Glorious Grasses Native to Colorado’s Front Range

| Colorado Native Plants, Ecological Services

By Deb Lebow Aal. Updated by Jen Smith, September 2023.

No, no, not Kentucky Blue Grass! Banish that thought and that grass – definitely not native, here. Kentucky Blue Grass (referred to from now on as KBG !!), the bane of water providers in the west, is ubiquitous, and, while it serves a purpose (it really has very few plant rivals for large areas you want to walk on), there are so many native grasses that are water thrifty, beautiful, and low maintenance, it boggles the mind that KBG is still so dang popular. As you know, wherever we have KBG, we have an ecological dead zone – it does nothing for our pollinators and birds. I recently heard Nick Daniel, horticulturist at Denver Botanic Gardens, speak at the 4th annual Landscaping with Colorado Native Plants conference, here in Denver. He spoke eloquently (and comedically!) on native grasses, and highlighted just a few of the many native grasses that should be tried in our Front Range landscapes. Here are the grasses Nick highlighted:

Buffalo grass lawn at the Colorado Springs Conservation & Environmental Center Waterwise Garden.  Photo courtesy of
Buffalo grass lawn at the Colorado Springs Conservation & Environmental Center Waterwise Garden. Photo courtesy of

Buffalo Grass (Buchloe dactyloides): This is the native rival to KBG.It is a warm season grass, so it goes dormant in the cold weather (KBG is a cool season grass). Buffalo grass requires us to change what we view as a beautiful lawn. It bunches a bit, and is brown at least 6 months of the year on the Front Range. But brown is the new green! This is not a tall landscape show-stopper. This is a lawn grass. Nick claims it can be used as a border in flower beds, to frame taller perennials, instead of mulch. I’d love to see that more in practice.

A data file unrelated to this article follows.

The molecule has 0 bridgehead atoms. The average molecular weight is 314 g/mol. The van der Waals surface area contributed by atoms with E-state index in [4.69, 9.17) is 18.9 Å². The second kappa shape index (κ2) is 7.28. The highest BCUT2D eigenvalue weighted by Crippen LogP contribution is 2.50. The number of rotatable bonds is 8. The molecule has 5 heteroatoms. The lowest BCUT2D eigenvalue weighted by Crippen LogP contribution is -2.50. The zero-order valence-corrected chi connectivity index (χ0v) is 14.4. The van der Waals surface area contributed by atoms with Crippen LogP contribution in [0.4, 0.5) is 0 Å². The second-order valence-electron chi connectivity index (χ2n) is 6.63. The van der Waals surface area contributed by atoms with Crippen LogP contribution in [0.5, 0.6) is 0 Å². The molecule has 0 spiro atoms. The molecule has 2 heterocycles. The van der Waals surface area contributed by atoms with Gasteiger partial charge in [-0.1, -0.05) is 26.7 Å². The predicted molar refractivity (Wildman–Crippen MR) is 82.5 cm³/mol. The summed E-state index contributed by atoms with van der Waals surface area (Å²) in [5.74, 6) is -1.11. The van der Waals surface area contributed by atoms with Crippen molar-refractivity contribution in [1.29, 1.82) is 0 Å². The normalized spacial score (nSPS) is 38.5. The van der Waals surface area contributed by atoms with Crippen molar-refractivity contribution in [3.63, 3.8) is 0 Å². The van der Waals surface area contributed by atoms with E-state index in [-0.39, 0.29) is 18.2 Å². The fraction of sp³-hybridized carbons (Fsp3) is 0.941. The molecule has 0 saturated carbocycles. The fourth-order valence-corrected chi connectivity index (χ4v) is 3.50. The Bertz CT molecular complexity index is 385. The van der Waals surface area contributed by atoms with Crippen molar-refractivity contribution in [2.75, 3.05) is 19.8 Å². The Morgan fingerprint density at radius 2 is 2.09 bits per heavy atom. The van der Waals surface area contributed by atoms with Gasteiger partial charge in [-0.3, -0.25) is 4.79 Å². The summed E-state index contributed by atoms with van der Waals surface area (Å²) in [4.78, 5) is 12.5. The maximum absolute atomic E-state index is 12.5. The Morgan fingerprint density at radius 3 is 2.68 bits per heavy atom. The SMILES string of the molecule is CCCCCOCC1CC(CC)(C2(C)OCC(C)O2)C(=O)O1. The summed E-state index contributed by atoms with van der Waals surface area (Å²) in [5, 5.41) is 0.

Idaho Fescue (Festuca idahoensis).
Idaho Fescue (Festuca idahoensis). Photo courtesy of

Idaho Fescue (Festuca idahoensis): This is a cool season grass. This grass requires medium water, so more water than others Nick highlighted, but not nearly as much as KBG, and it is beautiful. It gets 1-3 feet tall, depending on how much water it gets. As with all these grasses, they require some water to become established – the first two years, but then they look better with minimal water. If you overwater, they flop and droop.

Prairie Dropseed (Sporabolus heterolepis): This is a medium to low water grass. It can be used in single clumps, as a border, or massed, so quite versatile. It gets 2-4 feet high, again depending on watering. A warm season grass.

Alkali Sacaton (Sporobolus airoides) in a home landscape. Photo courtesy of

Alkali Sacaton (Sporobolus airodes): A medium to low water user, it does seed around a little, which means you have to pay a bit more attention. I find it easy to take grasses out where I don’t want them and put them where I do want, if I get to them early enough. This one grows 3-4 feet tall and 2 feet wide, and the birds love it. It is extremely tough and long lived. A warm season grass.

Grouping of Purple threeawn (Aristada purpurea).  Photo courtesy of
Grouping of Purple Threeawn (Aristada purpurea). Photo courtesy of